Electrical Wiring for a Garage and Recreation Room
By Dave Rongey - Summary:|
How to Wire a Recreation Room or a Bonus Room: Planning a Garage Conversion Project, Identify the Devices and Circuits, Typical Electrical Circuits.
Garage and Recreation Room Wiring
- My Dad is attempting to turn his garage into a recreation room. Due to the neighborhood, the concrete floor in the garage has to be made into a raised floor.
- He would like to install 2 ceiling fans, a flat screen TV.
- He also wants to add a window and sliding glass doors on one side, as well as ductless AC unit.
- He needs to install receptacles, switches, wire of course.
- My concern is he is attempting to do all this on his own without a lot of help.
- He believes he can run all these electrical devices from one circuit.
- Do you have any suggestions on how he can install all the electrical wiring correctly.
- I would like him to avoid cutting into the wall and damaging electrical wiring.
This electrical wiring question came from: Adam, from Mech, Virginia.
Thanks for your electrical wiring question Adam.
Electrical Wiring for a Recreation Room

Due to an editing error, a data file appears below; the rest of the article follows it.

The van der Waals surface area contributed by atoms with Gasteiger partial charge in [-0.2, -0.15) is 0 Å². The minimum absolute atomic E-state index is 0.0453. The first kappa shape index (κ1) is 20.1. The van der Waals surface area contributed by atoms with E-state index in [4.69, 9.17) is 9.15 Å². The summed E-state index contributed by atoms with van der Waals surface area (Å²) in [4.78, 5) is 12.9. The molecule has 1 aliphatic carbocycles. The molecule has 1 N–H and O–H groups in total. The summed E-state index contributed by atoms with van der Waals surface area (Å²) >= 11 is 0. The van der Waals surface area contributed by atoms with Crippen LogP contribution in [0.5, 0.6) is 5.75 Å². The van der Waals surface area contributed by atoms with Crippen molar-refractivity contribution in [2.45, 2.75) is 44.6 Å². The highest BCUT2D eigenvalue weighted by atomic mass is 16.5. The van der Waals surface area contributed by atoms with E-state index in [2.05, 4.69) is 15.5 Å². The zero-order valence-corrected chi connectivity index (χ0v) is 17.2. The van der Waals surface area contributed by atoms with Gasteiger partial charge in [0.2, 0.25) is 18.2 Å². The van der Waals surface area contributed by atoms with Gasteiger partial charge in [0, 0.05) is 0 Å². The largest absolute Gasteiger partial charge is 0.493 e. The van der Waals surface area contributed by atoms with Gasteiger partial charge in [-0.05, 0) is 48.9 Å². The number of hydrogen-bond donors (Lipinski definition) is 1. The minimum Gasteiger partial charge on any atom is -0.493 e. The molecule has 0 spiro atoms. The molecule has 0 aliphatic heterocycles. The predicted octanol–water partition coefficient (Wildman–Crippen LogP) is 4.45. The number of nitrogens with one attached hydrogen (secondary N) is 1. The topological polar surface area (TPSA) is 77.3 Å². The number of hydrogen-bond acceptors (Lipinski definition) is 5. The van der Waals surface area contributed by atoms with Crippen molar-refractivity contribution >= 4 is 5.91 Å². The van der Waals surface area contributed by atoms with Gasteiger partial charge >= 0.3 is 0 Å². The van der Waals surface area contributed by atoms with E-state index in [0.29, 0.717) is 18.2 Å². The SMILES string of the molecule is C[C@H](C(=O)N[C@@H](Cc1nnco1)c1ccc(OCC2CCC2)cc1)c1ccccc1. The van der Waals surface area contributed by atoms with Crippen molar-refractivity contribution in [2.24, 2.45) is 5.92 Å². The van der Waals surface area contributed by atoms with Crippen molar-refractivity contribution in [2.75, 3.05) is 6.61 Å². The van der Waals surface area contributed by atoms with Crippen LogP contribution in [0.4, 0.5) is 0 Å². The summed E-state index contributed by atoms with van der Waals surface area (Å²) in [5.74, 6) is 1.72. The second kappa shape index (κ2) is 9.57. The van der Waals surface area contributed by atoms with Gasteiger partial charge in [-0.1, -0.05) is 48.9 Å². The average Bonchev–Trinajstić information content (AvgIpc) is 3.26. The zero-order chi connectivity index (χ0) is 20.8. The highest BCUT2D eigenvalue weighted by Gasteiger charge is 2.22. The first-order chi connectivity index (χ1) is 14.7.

Application: Garage Wiring for a Recreation Room.
Skill Level: Intermediate to Advanced – Best installed by a licensed electrician.
Tools Required: Electricians Pouch of Hand Tools for Rough-In Wiring, Electric Drill and Auger Bits and Extension Cord.
Estimated Time: Depends on the extent of the project, the type of construction and available access to the project area.
Precaution: Any existing wiring in the immediate area that may interfere with the installation of new electrical wiring should be identified and turned OFF and Tagged.
Important: Installing additional electrical wiring should be done according to local electrical codes, with a permit and all work should be be inspected.
Planning a Garage Conversion Wiring Project
- Planning the Area
All projects should begin with the end in mind and always with a permit and the required inspections.
- Identify the Devices and Circuits
Make a list of all the electrical devices that will be installed or used in order to calculate the required number and size of the electrical circuits.
- Typical Electrical Circuits
The most common circuits will include 15 or 20 amp 120 volt circuits which will supply power to light switches and light fixtures, wall outlets, and other devices that will be used in the area.
- Electrical Code Compliance
Code requirements will need to be identified for the space and the intended use to ensure safety of the structure and the occupants. The actual codes will depend on what the area will be used for, and if it will be considered to be an occupied space.
- Avoiding Problems
If a person insists on performing such projects on their own without regard to code compliance and building permits will end up doing the project incorrectly which may cause a great deal of expense when the corrections are required or the faults are discovered.
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Be Careful and Be Safe - Never Work on Energized Circuits!
Consult your Local Building Department about Permits and Inspections for all projects.